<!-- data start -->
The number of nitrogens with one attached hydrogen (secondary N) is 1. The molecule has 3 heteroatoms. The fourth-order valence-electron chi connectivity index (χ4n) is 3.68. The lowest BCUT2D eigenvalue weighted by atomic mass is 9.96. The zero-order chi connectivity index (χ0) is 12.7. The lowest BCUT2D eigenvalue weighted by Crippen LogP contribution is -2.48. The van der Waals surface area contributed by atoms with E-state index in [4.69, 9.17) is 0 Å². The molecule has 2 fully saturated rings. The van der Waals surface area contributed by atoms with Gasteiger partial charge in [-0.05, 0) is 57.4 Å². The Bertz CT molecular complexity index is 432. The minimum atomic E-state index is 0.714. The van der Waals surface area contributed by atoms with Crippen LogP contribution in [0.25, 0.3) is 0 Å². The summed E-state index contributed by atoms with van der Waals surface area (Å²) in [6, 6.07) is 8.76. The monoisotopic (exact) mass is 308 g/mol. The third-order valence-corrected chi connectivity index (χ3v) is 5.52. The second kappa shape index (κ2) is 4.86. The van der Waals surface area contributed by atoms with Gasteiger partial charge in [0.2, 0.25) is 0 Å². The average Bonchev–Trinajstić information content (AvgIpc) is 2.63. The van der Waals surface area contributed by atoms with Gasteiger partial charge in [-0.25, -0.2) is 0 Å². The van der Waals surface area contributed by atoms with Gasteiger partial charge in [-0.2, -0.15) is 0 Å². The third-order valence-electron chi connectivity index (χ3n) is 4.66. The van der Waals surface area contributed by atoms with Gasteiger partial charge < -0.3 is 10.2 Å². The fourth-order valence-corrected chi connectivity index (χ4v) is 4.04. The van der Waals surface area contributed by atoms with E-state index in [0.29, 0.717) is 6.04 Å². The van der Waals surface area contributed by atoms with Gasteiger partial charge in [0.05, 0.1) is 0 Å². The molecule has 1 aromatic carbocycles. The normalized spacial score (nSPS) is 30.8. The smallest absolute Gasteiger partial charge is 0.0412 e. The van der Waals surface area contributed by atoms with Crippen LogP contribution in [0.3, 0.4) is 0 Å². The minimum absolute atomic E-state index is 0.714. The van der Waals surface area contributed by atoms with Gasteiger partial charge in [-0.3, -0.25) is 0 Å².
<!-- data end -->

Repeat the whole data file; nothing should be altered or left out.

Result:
The number of nitrogens with one attached hydrogen (secondary N) is 1. The molecule has 3 heteroatoms. The fourth-order valence-electron chi connectivity index (χ4n) is 3.68. The lowest BCUT2D eigenvalue weighted by atomic mass is 9.96. The zero-order chi connectivity index (χ0) is 12.7. The lowest BCUT2D eigenvalue weighted by Crippen LogP contribution is -2.48. The van der Waals surface area contributed by atoms with E-state index in [4.69, 9.17) is 0 Å². The molecule has 2 fully saturated rings. The van der Waals surface area contributed by atoms with Gasteiger partial charge in [-0.05, 0) is 57.4 Å². The Bertz CT molecular complexity index is 432. The minimum atomic E-state index is 0.714. The van der Waals surface area contributed by atoms with Crippen LogP contribution in [0.25, 0.3) is 0 Å². The summed E-state index contributed by atoms with van der Waals surface area (Å²) in [6, 6.07) is 8.76. The monoisotopic (exact) mass is 308 g/mol. The third-order valence-corrected chi connectivity index (χ3v) is 5.52. The second kappa shape index (κ2) is 4.86. The van der Waals surface area contributed by atoms with Gasteiger partial charge in [0.2, 0.25) is 0 Å². The average Bonchev–Trinajstić information content (AvgIpc) is 2.63. The van der Waals surface area contributed by atoms with Gasteiger partial charge in [-0.25, -0.2) is 0 Å². The van der Waals surface area contributed by atoms with Gasteiger partial charge in [-0.2, -0.15) is 0 Å². The third-order valence-electron chi connectivity index (χ3n) is 4.66. The van der Waals surface area contributed by atoms with Gasteiger partial charge < -0.3 is 10.2 Å². The fourth-order valence-corrected chi connectivity index (χ4v) is 4.04. The van der Waals surface area contributed by atoms with E-state index in [0.29, 0.717) is 6.04 Å². The van der Waals surface area contributed by atoms with Gasteiger partial charge in [0.05, 0.1) is 0 Å². The molecule has 1 aromatic carbocycles. The normalized spacial score (nSPS) is 30.8. The smallest absolute Gasteiger partial charge is 0.0412 e. The van der Waals surface area contributed by atoms with Crippen LogP contribution in [0.3, 0.4) is 0 Å². The minimum absolute atomic E-state index is 0.714. The van der Waals surface area contributed by atoms with Gasteiger partial charge in [-0.3, -0.25) is 0 Å².